• $\begingroup$ Yes, sorry, the $W$ must be bounded. $\endgroup$ – AlmostSureUser Apr 13 '18 at 14:46
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    $\begingroup$ In line with the saz comment, let $X$ be any random variable with finite mean but infinite variance, and define $X_n = X/n$. Then $X_n\rightarrow 0$ in distribution but $E[X_nX] = \infty$ for all $n$. $\endgroup$ – Michael Apr 13 '18 at 14:46
  • $\begingroup$ @AlmostSureUser Does $\mathbb R^N$ mean $N$-dimensional real space or $\mathbb R^{\mathbb N}$? $\endgroup$ – Saad Apr 16 '18 at 7:58
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$\def\dto{\xrightarrow{\mathrm{d}}}\def\stto{\xrightarrow{\mathrm{st}}}\def\mto{\xrightarrow{\mathrm{m}}}$$(3) \Rightarrow (2)$: Trivial.

$(2) \Rightarrow (1)$: For any $g \in C_b(\mathbb{R}^N)$ and bounded $\mathscr{F}$-measurable $W$, suppose $|W| \leqslant M$. Take\begin{align*} f: \mathbb{R}^N × \mathbb{R} &\longrightarrow \mathbb{R},\\ (y, z) &\longmapsto g(y) · \frac{1}{2} (|z + M| - |z - M|). \end{align*} Because $(Y_n, W) \dto (Y, W)$ and $f \in C_b(\mathbb{R}^{N + 1})$, then$$ E(g(Y_n) W) = E(f(Y_n, W)) \to E(f(Y, W)) = E(g(Y) W). \quad n \to \infty $$ Therefore, $Y_n \stto Y$.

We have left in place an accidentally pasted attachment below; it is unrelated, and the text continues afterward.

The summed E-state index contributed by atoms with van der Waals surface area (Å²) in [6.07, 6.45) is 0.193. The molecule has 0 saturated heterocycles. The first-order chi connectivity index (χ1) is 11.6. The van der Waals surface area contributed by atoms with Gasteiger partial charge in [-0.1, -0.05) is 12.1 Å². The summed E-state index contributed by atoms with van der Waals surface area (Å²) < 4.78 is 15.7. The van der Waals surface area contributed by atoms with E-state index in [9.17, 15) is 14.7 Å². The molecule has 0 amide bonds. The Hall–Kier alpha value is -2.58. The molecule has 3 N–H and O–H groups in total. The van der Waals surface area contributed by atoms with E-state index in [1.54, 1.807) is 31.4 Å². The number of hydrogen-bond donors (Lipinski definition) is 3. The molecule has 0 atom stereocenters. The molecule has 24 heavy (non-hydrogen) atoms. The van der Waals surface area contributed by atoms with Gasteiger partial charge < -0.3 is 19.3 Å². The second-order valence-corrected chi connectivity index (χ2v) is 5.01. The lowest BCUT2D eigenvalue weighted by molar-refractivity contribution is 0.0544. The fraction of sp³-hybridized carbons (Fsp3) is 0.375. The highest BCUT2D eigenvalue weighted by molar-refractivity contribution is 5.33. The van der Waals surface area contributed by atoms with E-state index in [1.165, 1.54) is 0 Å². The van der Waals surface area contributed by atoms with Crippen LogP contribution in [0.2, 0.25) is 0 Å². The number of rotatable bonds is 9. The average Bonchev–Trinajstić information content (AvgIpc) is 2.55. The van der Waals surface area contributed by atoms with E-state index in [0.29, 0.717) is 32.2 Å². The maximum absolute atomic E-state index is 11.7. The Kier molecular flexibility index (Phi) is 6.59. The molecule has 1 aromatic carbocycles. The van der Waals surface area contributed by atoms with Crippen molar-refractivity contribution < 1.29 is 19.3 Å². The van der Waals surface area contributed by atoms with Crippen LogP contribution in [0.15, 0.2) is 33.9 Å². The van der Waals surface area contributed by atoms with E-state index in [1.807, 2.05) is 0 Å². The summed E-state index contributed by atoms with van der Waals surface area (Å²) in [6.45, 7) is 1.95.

$(1) \Rightarrow (3)$: Suppose $Z$ and $W$ are $\mathscr{F}$-measurable and $W$ is bounded. First, for any $A \in \mathscr{B}(\mathbb{R}^N)$ and $B \in \mathscr{B}(\mathbb{R})$, there exists $\{g_k\} \subseteq C_b(\mathbb{R}^N)$ such that $g_k \mto I_A$, i.e.$$ m(\{ x \in \mathbb{R}^N \mid g_k(x) \neq I_A(x)\}) \to 0. \quad k \to \infty $$ For any $k \geqslant 1$, because $Y_n \stto Y$ and $I_B(Z) W$ is $\mathscr{F}$-measurable and bounded, then$$ E(g_k(Y_n) I_B(Z) W) \to E(g_k(Y) I_B(Z) W). \quad n \to \infty $$ Note that $g_k \mto I_A$ and $I_B(Z) W$ is bounded, thus$$ E(I_A(Y_n) I_B(Z) W) \to E(I_A(Y) I_B(Z) W). \quad n \to \infty \tag{1} $$